Fantasy Baseball 2012: Four Huge Mistakes to Avoid

Scott RussellContributor IIFebruary 7, 2012

Fantasy Baseball 2012: Four Huge Mistakes to Avoid

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    Mistakes help an individual, or in this case fantasy owner, learn for the future and produce better results. After doing my fair share of learning, I am now trying to help you avoid making the same errors by sharing four huge mistakes to avoid.

    Building a solid fantasy team takes some planning. In order to build a good team, it is important to generate some strengths or desired strengths of your team.

    Will you be in search of power bats or will you be a pitching based team?

    Either way, variables will force you to make managerial decisions due to injury and weaknesses that present themselves over the course of the season. 

    Drafting properly is where it all starts and also where a majority of the errors are made. Go into the draft with a plan and stick to it. 

Forgetting to Draft Your Ace

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    Not only will waiting to long to draft your No. 1 pitcher set you behind on pitching, you will be forced to pass on a valuable position player to add a mediocre arm.

    Part of drafting has to do with feeling out the other teams in your league and determining whether they are drafting pitchers early.

    If half of the teams in your league draft pitcher in the first and second round, you should be committed to taking a pitcher with your following pick.

    The spread between valuable fantasy starting pitchers and the mediocre talent left for the late rounds is huge.

    Once you build your pitching staff around one to two aces, you can fill out the rest of your pitching staff with ease. Picking up viable options as they present themselves in free agency or picking young pitchers in later rounds is a good strategy.

Reaching for Outfielders

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    The outfield position is extremely deep. There are going to be quality options on your free-agent market all season.

    Drafting outfielders too high is a mistake that occurs much too often. 

    Many outfielders may be more appealing when looking at the statistics alone, but the important analysis to take place is among each position.

    Shortstop, second base and catcher are shallow positions in this year's draft so, I want to pick these positions early.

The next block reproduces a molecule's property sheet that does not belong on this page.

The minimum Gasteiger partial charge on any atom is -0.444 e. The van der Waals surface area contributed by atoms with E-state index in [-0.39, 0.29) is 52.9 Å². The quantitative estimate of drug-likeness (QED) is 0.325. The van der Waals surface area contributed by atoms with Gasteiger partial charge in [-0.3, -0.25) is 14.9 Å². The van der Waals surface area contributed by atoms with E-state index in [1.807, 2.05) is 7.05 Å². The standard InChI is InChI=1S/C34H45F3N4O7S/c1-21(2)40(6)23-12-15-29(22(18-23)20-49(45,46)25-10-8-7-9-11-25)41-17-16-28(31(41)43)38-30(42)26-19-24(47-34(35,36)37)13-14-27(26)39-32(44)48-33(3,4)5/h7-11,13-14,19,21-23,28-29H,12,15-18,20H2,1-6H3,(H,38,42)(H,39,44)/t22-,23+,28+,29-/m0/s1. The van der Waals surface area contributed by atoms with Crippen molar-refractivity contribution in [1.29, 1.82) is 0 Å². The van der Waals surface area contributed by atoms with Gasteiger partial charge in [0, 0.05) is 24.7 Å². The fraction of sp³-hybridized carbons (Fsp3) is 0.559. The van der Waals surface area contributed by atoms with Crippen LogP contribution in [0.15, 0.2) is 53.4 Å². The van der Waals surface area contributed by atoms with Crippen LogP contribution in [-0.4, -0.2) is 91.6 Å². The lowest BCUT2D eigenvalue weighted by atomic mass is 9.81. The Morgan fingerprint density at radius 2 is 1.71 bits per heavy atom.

Alternatively, outfield is a deep position with sleepers waiting to be drafted in the 10th round and provide third round results.

    Be confident knowing there are players left on the board at the outfield position when you have already set your infield with studs.

Drafting a Closer Too High

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    When you are thinking about drafting a top-notch closer, say Mariano Rivera, remember that a closer's contributions in fantasy baseball are limited.

    Other than the saves category, closers fall short on every other category.

    The argument can be made for ERA, but a pitcher throwing three scoreless innings a week won't affect your fantasy staff's ERA by much.

    I recommend passing on closers and instead using the pick on another starter or a hitter. Many viable closing options will present themselves on the waiver-wire after the draft.

Not Taking Advantage of Multiple Position Eligible Players

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    Position eligibility is one of the things to focus on when making selections in your upcoming fantasy draft.

    The ability to put an outfielder at the hot corner when your regular third baseman is out with a tweaked hamstring. This type of move will make the difference over the course of 162 games.

    Jose Bautista held eligibility at both third base and in the outfield a season ago. Compared to other outfielders he was at the top of the pack, but compared to third baseman he blew them out of the water. I chose to start Bautista at third base because I had other solid outfielders but not another third baseman.

    The point is be creative. Dual-eligibility opens up doors. Players may rarely play the position on the actual diamond, but can still produce stats for your fantasy team and help you get an edge over the rest of the owners in your league.